Medication mistakes are more common than most people realize. While some who are given the wrong medicine do not suffer severe complications, over 1.5 million Americans get sick from taking the wrong drug and 100,000 die due to drug errors. MSN Health complied a list of the ten most common drug mistakes. Over the next few weeks I will go over each mistake and what you can do to protect yourself.
Medicine mix-ups can occur when a prescription is hard to read, someone enters the wrong information in on the computer, the pharmacist takes the bulk medication off the shelf to dispense them, or at any other point in the prescription process. But when a patient receives the wrong medication, he can get very sick.
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Many medications have similar sounding names. Adderall and Inderal sound similar, but one treats ADHD and the other high-blood pressure. A patient may not realize the pharmacist made a mistake when he picks up his prescription since the drugs sound so similar. Pharmacies often store medications in alphabetical order. It is fairly easy to confuse Paxil, an anti-depressent, with Plavix, an anti-clotting medication. But the drugs are very different and if a patient is given the wrong one, the results could cause permanent injury.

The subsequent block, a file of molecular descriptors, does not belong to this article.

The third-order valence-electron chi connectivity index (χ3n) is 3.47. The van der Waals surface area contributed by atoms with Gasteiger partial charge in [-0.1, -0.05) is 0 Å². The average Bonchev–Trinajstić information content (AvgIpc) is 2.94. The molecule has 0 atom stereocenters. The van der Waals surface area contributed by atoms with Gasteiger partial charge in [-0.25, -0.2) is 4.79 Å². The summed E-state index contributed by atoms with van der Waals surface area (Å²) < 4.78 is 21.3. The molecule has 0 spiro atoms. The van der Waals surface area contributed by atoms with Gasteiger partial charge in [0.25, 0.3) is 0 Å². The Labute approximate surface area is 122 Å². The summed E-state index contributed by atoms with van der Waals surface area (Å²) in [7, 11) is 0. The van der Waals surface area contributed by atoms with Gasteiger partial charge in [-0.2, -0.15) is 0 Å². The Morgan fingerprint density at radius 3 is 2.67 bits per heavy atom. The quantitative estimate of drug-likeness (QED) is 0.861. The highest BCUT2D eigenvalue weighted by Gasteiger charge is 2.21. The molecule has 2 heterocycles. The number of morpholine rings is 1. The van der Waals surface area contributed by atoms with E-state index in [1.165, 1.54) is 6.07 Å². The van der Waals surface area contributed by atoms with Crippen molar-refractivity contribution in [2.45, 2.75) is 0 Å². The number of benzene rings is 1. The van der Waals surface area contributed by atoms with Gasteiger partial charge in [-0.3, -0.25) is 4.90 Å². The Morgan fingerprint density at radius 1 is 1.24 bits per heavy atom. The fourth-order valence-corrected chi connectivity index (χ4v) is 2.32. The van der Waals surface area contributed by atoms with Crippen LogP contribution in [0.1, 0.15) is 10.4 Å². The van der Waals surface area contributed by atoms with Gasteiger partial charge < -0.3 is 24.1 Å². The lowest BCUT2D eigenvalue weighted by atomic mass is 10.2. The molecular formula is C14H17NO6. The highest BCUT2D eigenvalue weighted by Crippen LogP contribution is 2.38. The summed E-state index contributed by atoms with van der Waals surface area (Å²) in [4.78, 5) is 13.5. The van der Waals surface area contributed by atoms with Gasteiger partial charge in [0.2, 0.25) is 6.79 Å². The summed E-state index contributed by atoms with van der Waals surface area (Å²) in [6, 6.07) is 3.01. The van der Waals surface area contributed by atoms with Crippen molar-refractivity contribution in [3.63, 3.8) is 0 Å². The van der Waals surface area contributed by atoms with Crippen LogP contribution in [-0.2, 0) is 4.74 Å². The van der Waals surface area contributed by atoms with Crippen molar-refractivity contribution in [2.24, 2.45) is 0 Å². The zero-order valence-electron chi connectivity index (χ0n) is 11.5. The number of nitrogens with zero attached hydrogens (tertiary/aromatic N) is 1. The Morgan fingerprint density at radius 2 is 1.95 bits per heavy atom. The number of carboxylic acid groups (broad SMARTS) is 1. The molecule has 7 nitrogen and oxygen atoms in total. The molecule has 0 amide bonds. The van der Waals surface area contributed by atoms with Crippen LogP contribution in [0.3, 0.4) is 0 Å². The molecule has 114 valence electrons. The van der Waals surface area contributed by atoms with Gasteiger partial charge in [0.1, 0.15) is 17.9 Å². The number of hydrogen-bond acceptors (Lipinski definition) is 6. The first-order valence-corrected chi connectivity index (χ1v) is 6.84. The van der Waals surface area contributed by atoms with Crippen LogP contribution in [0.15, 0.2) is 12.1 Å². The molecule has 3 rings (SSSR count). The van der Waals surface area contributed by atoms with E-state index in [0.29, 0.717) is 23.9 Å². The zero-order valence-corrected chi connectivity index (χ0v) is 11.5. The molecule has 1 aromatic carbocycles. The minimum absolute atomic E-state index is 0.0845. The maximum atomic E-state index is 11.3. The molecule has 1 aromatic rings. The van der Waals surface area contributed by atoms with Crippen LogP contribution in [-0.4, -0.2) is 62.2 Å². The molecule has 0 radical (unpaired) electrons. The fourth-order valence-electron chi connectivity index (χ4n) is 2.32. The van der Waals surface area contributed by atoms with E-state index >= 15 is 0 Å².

Experts suggest that when your doctor gives you a new prescription, you should have him or her write down what the prescription is meant to treat, as well as the drug name and dosage. This adds extra information that may prevent you from getting the wrong drug from a pharmacist.